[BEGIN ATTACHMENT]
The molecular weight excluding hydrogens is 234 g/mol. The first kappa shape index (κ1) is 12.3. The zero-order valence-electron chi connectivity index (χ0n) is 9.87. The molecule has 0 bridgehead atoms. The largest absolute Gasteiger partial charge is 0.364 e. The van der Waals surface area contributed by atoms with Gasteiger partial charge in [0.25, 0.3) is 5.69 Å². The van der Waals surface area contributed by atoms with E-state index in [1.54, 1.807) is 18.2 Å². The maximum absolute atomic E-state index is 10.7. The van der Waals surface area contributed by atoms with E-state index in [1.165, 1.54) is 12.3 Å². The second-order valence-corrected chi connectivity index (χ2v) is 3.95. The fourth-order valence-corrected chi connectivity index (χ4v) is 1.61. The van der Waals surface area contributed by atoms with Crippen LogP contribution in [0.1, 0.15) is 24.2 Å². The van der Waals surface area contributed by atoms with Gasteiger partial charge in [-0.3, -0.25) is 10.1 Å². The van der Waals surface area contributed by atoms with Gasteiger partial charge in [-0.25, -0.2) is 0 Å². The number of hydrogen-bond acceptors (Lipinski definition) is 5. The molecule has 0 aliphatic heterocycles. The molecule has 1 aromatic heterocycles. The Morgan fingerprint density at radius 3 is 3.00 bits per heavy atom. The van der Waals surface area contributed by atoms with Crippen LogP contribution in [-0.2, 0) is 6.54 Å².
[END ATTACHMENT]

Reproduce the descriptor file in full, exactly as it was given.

The molecular weight excluding hydrogens is 234 g/mol. The first kappa shape index (κ1) is 12.3. The zero-order valence-electron chi connectivity index (χ0n) is 9.87. The molecule has 0 bridgehead atoms. The largest absolute Gasteiger partial charge is 0.364 e. The van der Waals surface area contributed by atoms with Gasteiger partial charge in [0.25, 0.3) is 5.69 Å². The van der Waals surface area contributed by atoms with E-state index in [1.54, 1.807) is 18.2 Å². The maximum absolute atomic E-state index is 10.7. The van der Waals surface area contributed by atoms with E-state index in [1.165, 1.54) is 12.3 Å². The second-order valence-corrected chi connectivity index (χ2v) is 3.95. The fourth-order valence-corrected chi connectivity index (χ4v) is 1.61. The van der Waals surface area contributed by atoms with Crippen LogP contribution in [0.1, 0.15) is 24.2 Å². The van der Waals surface area contributed by atoms with Gasteiger partial charge in [-0.3, -0.25) is 10.1 Å². The van der Waals surface area contributed by atoms with Gasteiger partial charge in [-0.25, -0.2) is 0 Å². The number of hydrogen-bond acceptors (Lipinski definition) is 5. The molecule has 0 aliphatic heterocycles. The molecule has 1 aromatic heterocycles. The Morgan fingerprint density at radius 3 is 3.00 bits per heavy atom. The van der Waals surface area contributed by atoms with Crippen LogP contribution in [-0.2, 0) is 6.54 Å².